Artist and blogger Michael Nobbs recently wrote an excellent five-part series on Getting Your Important Work Done, which got me thinking.
One of my big goals (what Nobbs would call My Important Work, what Havi would call my thing) is to be creating art every day. Yet I resist making art.
On the other hand, one of my other big goals is to write every day, and this, at the moment, feels easy and fun. Even if I don’t post every day, rarely a day goes by when I don’t write.
So the question: Why is it so much harder these days to get myself to make art than to write?
Understand I make art for clients on a fairly regular basis – just last night I finished a custom ketubah commission. But making art that I want to make just because I’m curious and compelled and interested and I feel like making it, that’s a lot harder for some reason. These days I’d almost always rather write a blog post.
What’s going on here?
The newest Bliss wins
It occurred to me that for one thing, writing is my newest Bliss. And kind of like a New Best Friend, or a new love, I want to hang with it all the time.
It’s been the same with each of my Blisses: Modern dance. Calligraphy. Salsa dance. Singing. Argentine Tango. Writing. Each one of these has been Passion Number One at some time in my life. And just after first discovery, I can’t not do my new passion.
New passions take me over. They “run me.”
I remember when I first started as a calligrapher and artist, and was astonished to hear other artists and calligraphers complain about needing a push to get to their studio and make stuff.
How can anyone need urging to get to their studio and make stuff, I wondered?
Maybe a year or two later I was disheartened to discover that same resistance had settled on me.
What’s going on here?
Why is it so easy to do the (admittedly hard) thing in the beginning, and so much harder to do it later on, when it’s ironically somewhat easier to do?
The benefits of being a beginner
For one thing, when I’m a beginner, the stakes are low. I don’t have to make any money from it, nor do I have to maintain any kind of reputation, because I don’t have one yet. Part of the challenge that drives me is proving myself and establishing a reputation. And precisely because I am still proving myself, the only high expectations I have to fill are my own.
In other words, I’m still in the exploring phase, still pretty much in Beginner Mind.
When I achieve a certain competency or success level, however, that’s when the resistance starts to kick in.
The challenges of a modicum of mastery
You’d think that when the thing itself gets slightly easier that I’d only be more glued to doing it. But in fact, the opposite seems to happen.
At first, the hard part was in mastering the skills, and perhaps getting some recognition (which I’ll admit, I do crave). But it turns out I thrive on this sort of challenge. It’s precisely the pursuit of mastery that drives my engine.
With a modicum of mastery under my belt, though, the game changes. Going from “total beginner” to “pretty good” is relatively easy. (Not easy, understand; just the easiest part of the journey.)
Pushing beyond this, over the hump to the next level (to what? “remarkable?” “damn good?” “excellent?”) it turns out, is the harder part. It takes a lot more effort, and a lot of focus and commitment to get to each successive level of mastery. (Maybe it’s even exponentially harder?)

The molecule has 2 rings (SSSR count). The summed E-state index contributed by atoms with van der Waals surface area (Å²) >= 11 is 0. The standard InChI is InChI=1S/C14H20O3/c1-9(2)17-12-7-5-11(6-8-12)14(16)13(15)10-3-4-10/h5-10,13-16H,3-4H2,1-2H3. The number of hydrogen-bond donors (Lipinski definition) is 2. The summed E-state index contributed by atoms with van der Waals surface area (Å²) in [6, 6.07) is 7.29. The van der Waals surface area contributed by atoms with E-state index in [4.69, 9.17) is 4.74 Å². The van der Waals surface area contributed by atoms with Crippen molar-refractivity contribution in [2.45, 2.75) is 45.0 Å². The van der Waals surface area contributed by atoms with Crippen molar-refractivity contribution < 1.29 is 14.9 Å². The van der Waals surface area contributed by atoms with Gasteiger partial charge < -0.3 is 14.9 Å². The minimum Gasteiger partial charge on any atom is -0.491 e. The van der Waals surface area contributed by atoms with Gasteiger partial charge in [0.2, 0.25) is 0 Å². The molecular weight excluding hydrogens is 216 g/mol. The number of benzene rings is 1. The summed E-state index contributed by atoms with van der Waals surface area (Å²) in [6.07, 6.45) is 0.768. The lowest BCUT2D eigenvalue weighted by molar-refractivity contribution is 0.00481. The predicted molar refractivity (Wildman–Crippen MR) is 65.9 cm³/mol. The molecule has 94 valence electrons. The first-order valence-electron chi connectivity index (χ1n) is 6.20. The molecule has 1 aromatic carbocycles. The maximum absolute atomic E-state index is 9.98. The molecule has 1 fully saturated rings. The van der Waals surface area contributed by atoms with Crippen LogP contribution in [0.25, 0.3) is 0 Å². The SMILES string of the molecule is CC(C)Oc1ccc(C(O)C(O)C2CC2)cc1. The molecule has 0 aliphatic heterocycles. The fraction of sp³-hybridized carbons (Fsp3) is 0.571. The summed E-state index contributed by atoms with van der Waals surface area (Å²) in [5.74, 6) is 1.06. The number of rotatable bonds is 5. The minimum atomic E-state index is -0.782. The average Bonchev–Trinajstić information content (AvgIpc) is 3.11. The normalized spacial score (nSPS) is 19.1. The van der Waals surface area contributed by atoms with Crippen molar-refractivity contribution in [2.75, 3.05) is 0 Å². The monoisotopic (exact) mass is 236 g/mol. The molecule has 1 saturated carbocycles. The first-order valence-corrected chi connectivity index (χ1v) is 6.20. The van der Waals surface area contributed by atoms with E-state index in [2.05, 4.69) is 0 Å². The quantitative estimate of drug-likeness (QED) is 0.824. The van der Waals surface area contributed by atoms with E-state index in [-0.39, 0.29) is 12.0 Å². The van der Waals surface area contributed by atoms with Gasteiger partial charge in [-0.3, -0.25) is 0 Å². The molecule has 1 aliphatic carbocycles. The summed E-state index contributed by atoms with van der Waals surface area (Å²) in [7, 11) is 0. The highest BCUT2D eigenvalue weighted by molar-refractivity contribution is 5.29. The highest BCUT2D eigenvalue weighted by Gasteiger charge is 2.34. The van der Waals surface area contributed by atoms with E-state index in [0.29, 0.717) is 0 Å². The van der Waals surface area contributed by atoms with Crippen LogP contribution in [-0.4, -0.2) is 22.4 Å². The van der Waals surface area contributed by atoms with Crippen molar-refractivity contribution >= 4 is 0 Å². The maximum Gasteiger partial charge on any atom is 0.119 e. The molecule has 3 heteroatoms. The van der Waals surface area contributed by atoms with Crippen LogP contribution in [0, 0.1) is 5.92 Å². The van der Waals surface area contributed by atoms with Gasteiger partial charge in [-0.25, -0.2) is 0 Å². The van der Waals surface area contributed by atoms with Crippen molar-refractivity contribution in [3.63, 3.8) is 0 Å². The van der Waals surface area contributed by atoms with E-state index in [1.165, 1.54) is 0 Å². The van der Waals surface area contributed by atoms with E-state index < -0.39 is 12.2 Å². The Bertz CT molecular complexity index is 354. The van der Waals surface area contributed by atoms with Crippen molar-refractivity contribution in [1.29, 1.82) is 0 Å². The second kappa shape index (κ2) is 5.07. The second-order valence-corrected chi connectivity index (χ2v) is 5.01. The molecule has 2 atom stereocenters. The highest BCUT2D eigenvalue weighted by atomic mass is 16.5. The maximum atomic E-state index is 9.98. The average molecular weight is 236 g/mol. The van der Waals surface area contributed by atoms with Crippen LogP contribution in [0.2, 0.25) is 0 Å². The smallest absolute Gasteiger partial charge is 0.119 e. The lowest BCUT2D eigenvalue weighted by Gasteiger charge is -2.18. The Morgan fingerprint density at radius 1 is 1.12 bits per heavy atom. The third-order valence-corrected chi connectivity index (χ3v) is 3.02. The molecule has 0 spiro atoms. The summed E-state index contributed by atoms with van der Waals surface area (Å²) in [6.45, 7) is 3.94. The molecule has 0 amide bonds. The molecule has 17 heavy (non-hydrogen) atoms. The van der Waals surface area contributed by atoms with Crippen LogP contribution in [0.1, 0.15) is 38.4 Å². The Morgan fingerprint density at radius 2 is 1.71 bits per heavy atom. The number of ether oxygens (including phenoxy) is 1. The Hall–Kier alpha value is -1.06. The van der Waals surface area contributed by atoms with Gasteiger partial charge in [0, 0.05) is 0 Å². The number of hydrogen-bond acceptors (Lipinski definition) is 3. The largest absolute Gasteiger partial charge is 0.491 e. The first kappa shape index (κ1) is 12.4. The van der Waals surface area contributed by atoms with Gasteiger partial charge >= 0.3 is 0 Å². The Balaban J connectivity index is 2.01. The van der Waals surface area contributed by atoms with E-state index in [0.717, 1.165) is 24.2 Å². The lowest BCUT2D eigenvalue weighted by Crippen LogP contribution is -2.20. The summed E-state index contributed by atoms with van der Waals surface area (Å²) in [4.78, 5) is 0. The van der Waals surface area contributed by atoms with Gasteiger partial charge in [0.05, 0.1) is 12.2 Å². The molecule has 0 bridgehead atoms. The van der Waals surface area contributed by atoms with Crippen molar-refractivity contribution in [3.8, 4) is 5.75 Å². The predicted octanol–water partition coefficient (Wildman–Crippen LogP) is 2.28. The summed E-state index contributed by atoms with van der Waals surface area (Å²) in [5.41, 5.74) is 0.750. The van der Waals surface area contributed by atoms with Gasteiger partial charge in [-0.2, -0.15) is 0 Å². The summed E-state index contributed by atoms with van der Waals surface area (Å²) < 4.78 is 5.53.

Plus there are now expectations to meet, potential to fulfill.
Back when I was still a pretty new calligrapher, I received enthusiastic encouragement from several Big Name calligraphers who seemed hugely impressed with the quality of my beginner work. For a moment, I felt on top of the world from their praise, but then suddenly the prospect of making anything new was fraught with expectations.
I felt like everything I did had to be a masterpiece.
This is not a recipe for fun, play and experimentation!
What’s the solution?
I don’t profess to have The Answer. Reams of books have been written on the subject, and people much more experienced than I have created wonderful courses, such as Julia Cameron’s The Artists Way and the like. And certainly a commitment that feels attainable is a good tactic. (20 minutes a day, say, which is the commitment I took on a few weeks ago to great effect, and also what Michael Nobbs suggests with his 20 minutes a day challenge.)
What I have figured out, though, is that as a Multi-Passionate person, it behooves me to not totally discount where I’m feeling pulled to put my energies. I realize this means I’ll never be The Best at anything, because I’m simply not wired to focus all of my energy on one thing forever. But as a Multi-Passionate Creative, I seem to be happiest when I allow myself to follow whatever’s drawing me forward.
You may be very different (and god knows I used to want greatness way more than happiness), but in my old(er) age I’ve weighed in for happiness over greatness.
(This is in no way meant to discount the value of discipline, of committing to doing My Important Work, of just showing up. Just to acknowledge that as a Multi-Passionate person, I can expect to be buffeted around by continually shifting priorities. It’s part of who I am, and I’m learning to embrace that.)
In addition, I know a huge piece of this puzzle is related to finding my voice (which is a topic for several posts of its own). It’s been so long since I consistently made art just for me that I don’t even know what my art is anymore. I’ve “lost” my voice, and the prospect of looking for it again, of “refinding” it, feels daunting. I know I need to go back to Square One, back to letting myself “suck” for awhile.
Oy. I’m in for a ride.
And you’ve got a passenger seat view.